Bimbisara Movie Review: Works in Parts
Banner: NTR Arts
Cast: Kalyan Ram, Catherine Tresa, Samyuktha Menon, Warina Hussain, Vennela Kishore, Brahmaji, Srinivasa Reddy and others
Dialogs: Vasudev Muneppagari
Music: Mr. M. Keeravani
PDO: Chota K Naidu
Editor: Tammi Raju
Art: Kiran Kumar Manné
Waterfalls: Venkat and Ram Krishan
Producer: Hari Krishna K
Written and directed by: Vasishta
Release date: August 5, 2022
Films edited on a large scale and loaded with visual effects are loved by audiences these days. Following the trend, Kalyan Ram came up with “Bimbisara” with a similar setup. The movie trailer wowed everyone and made the expectations skyrocket.
Let’s find out if “Bimbisara” lives up to expectations.
Many centuries ago there lived a king named Bimbisara (Kalyan Ram). He is power-hungry and evil. He hides all his wealth (money and jewelry) in a secret room.
He spares no one who speaks or opposes him. He even kills an innocent girl. One day, an artist presents him with a magic mirror that transports him to the future (until 2022).
In the modern era, a doctor is looking for a book stashed in the locked room belonging to Bimbisara. Meanwhile, Bimbisara is saved by a young girl from an accident. The girl looks exactly like the one he killed in his kingdom.
Will this incident turn him into a good man?
Kalyan Ram has a role that makes him show three shades. He plays the role of Bimbisara and his twin brother Deva Datta. As the evil king of the Bimbisara he does justice but he shines better in the modern version. The film revolves entirely around him.
With the exception of the role of Kalyan Ram, all characters are cardboard. Catherine Tresa as Princess Ira is here for a song.
The role of Samyuktha Menon is stupid. The heroine’s roles are forgettable.
Srinivasa Reddy’s comedy is typical. Vivan Bhatena as the villain has no impact.
Lavishly realized and shot, the visual effects are first class. Considered the costliest film of Kalyan Ram’s career, the film boasts a great production design.
The 5th century setting is a good mix of artwork and VFX. The cinematography is rich. Music is a mixed bag. The song “Eeswarude” stands out, while Keeravani’s BGM is effective.
Time travel concept
Ram of Kalyan
Characterization of the villain
Weak second half
Time travel is the concept of “Bimbisara”. We’ve seen a few movies in this genre, but the new director has brought something new to this theme: an evil king is transported to the future to realize how evil he was and what a bad king he was. The idea is exciting.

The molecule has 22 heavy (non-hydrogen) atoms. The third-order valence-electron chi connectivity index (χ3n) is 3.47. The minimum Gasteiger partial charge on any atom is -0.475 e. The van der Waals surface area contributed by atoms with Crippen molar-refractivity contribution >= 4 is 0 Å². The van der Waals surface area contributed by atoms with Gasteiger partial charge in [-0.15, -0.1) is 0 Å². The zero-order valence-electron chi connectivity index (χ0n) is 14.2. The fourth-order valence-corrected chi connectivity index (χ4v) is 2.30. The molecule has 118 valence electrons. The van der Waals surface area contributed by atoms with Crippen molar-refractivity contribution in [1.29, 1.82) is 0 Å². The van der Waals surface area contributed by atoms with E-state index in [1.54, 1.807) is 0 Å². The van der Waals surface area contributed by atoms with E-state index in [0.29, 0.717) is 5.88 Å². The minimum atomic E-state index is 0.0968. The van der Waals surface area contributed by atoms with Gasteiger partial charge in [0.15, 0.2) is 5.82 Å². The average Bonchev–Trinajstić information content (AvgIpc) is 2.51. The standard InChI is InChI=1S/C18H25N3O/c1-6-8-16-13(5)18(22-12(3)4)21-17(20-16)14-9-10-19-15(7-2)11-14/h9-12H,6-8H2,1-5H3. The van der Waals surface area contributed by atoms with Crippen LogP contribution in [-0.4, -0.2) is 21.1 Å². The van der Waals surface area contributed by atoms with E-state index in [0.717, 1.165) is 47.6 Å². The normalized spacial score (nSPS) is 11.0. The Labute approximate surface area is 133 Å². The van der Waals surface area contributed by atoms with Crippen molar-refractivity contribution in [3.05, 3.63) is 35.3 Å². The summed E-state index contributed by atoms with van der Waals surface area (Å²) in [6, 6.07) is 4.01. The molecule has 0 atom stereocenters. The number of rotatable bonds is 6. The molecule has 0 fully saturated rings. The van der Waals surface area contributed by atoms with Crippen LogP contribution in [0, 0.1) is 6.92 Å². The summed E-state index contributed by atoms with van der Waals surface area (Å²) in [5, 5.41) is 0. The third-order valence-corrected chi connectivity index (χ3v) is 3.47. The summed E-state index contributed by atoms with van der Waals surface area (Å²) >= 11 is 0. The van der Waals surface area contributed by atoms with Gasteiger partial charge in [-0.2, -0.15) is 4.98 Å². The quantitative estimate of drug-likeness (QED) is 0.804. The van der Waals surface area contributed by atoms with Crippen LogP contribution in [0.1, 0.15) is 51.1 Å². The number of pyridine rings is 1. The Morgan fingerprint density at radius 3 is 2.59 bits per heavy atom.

New director Vashisht doesn’t beat around the bush to get to the point. The evil deeds of King Bimbisara and his story are presented without wasting time. After painting Kalyan Ram negatively, the film introduces the second character – his twin brother, again played by Kalyan Ram.
The first hour is placed entirely in the fifth century and the drama. The time travel angle comes just before the gap and the story shifts to the current era. Unlike the previous films, the past and the present are here parallel.
The hardest job for any director to deal with time travel concepts is with actual footage. We have seen movies where Yama or angels come to earth and are confused about the lifestyle of modern humans and gadgets. Director Vashist briefly follows the same path as those films, but he thankfully keeps it short. Comedy parts involving Vennela Kishore and Chammk Chandra are an example of this.
The problem with “Bimbisara” is that there is no real conflict. The villain character is so weak. There is no emotional connection. Even the son of Bimbisara doing everything to save the child, whom he killed in the past, is clumsy. The resolution (the final part) is the biggest problem in this story.
While Bimbisara is evil, we also get the second character Deva Dutta to balance out the good. So it’s like a regular mass movie, when a hero is playing a bad character, the other character has to be a good guy.
And Samyuktha Menen plays a cop. Do the cops behave like that? New director Vashisht has mastered production design and visuals, but his writing needed sharpening.
Although not so exciting in the second half, “Bimbisara” makes a decent watch for its grander setting and time travel element. And the film is a better made film among recent Kalyan Ram films.
At the end of the line : Mixed bag